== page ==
Thursday, November 3, 2005
Much to my father's consternation, we drove to Ruston after dark on Wednesday night. I had explored Realtors on the Internet earlier in the week and set up an appointment with a Realtor in West Monroe for Thursday and in Ruston for Friday.
Prior to meeting with the Realtor, we drove around West Monroe to get a feel for the place. Although my mother had been told by neighbors that West Monroe was a nice place to live, what we saw was thoroughly unimpressive, at least in our price range. My father has become deeply negrophobic in his dotage and I also discovered he is deeply repulsed by houses with drainage ditches in the front yards - something quite common even in nice suburban Louisiana neighborhoods. I also discovered that my mother was insistent on having a garage, something surprisingly rare in homes under $200K.
The Realtor was surprisingly unfriendly and gave us some listings in our price range that we could view for ourselves. West Monroe has experienced significant growth over the past few years and the response has been feeble attempts at gentrification with modest new homes being build in older, less desirable neighborhoods. Compounding this issue is the presence of a very odoriferous paper mill just south of town.
The one nice thing to come out of the meeting with the Realtor was introduction to a very nice lady who discussed financing options with us. It is possible to get a "Bridge Loan" to finance a new house until your old house is sold. However, given my parents' excellent credit, options like just getting a regular mortgage and paying it off early might be cheaper. Later, we found out that one of my aunts was having problems with her bridge loan because she was unable to sell her old house, so this scared my mother away from serious consideration of this option.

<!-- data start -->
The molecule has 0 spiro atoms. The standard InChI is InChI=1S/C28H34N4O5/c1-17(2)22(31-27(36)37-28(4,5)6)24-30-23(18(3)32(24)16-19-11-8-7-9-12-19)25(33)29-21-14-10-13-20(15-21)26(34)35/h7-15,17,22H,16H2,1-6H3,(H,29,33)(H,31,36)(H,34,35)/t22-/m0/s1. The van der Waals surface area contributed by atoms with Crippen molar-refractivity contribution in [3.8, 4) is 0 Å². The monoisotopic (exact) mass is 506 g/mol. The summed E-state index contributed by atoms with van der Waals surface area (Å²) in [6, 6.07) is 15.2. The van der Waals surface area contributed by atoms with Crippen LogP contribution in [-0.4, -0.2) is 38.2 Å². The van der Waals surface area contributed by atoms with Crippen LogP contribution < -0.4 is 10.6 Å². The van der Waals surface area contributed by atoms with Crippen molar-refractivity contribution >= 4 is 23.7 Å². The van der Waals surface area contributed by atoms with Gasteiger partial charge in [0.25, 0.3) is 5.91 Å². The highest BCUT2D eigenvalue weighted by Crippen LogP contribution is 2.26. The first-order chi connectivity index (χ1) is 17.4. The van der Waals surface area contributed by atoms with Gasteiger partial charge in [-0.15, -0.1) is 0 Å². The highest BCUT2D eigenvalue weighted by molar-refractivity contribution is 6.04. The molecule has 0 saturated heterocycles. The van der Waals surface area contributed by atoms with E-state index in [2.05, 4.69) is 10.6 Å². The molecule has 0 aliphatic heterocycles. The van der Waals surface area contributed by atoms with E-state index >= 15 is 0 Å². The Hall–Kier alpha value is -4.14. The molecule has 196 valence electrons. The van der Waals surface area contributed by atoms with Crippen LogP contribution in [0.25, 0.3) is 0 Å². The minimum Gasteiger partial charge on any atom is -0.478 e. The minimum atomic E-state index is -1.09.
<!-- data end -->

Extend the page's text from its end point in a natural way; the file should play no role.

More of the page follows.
Despite my mother's distaste for apartments (which I think would be perfect for them in their situation) I was able to get her to view one unit in a relatively nice complex I read about on apartments.com. This led to the significant discovery that most apartment buildings and homes have 23" doorways to the bathrooms. Because my father's wheelchair is 25" wide from rim to rim, this has presented a major obstacle in finding a new place for them to live.